Check out these "Rules for Writers" by George Orwell
George Orwell has earned the right to be called one of the finer writers in the English language through such novels as 1984, Animal Farm, and Down and Out in Paris and London, and essays like "Shooting an Elephant."
1. Never use a long word where a short one will do.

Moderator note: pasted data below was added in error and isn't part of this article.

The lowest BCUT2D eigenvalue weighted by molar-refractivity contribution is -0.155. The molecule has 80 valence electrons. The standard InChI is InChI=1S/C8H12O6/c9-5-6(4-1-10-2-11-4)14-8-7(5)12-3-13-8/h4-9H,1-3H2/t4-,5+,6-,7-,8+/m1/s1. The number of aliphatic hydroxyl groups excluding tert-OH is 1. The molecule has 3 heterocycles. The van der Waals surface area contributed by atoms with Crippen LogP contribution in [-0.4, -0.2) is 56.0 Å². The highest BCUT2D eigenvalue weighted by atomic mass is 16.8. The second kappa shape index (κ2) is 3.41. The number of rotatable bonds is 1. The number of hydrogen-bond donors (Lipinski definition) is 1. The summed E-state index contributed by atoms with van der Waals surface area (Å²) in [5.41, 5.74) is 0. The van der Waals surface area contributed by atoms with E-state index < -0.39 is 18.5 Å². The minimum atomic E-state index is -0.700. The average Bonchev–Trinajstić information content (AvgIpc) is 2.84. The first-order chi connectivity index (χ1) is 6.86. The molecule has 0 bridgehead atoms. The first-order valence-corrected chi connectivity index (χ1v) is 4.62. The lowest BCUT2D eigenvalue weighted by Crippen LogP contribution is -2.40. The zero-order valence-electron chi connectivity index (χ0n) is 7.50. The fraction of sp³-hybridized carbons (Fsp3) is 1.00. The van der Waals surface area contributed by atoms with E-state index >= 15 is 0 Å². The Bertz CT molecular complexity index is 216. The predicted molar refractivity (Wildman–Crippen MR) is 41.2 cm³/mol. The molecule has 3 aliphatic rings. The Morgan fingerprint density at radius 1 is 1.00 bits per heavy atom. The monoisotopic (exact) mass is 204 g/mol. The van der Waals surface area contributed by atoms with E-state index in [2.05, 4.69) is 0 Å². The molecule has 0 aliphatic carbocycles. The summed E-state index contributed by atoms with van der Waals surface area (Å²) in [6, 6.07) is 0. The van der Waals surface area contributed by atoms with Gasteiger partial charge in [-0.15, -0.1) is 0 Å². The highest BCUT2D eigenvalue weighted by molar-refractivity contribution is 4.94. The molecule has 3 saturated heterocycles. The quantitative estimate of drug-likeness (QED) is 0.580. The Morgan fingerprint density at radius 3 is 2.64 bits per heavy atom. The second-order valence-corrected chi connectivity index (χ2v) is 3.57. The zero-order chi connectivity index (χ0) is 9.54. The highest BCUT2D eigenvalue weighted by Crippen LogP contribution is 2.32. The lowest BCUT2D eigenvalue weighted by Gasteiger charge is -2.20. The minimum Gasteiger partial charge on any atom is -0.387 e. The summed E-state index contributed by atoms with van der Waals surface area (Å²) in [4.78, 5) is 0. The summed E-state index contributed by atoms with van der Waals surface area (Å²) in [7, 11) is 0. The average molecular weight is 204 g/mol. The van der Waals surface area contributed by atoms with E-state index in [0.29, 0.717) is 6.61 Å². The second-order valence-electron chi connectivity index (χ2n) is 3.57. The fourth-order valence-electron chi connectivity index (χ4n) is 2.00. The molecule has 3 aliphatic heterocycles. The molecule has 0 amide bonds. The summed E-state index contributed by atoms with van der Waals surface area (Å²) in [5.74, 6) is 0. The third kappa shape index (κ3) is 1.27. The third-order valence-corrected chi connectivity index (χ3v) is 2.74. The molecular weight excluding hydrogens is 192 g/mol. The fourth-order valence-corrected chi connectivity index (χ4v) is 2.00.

2. Never use a metaphor, simile, or other figure of speech which you are used to seeing in print.
3. Never use the passive where you can use the active.
4. Never use a foreign phrase, a scientific word, or a jargon word if you can think of an everyday English equivalent.
5. If it is possible to cut a word out, always cut it out.
6. Break any of these rules sooner than say anything outright barbarous.
(From Orwell's essay "Politics and the English Language.")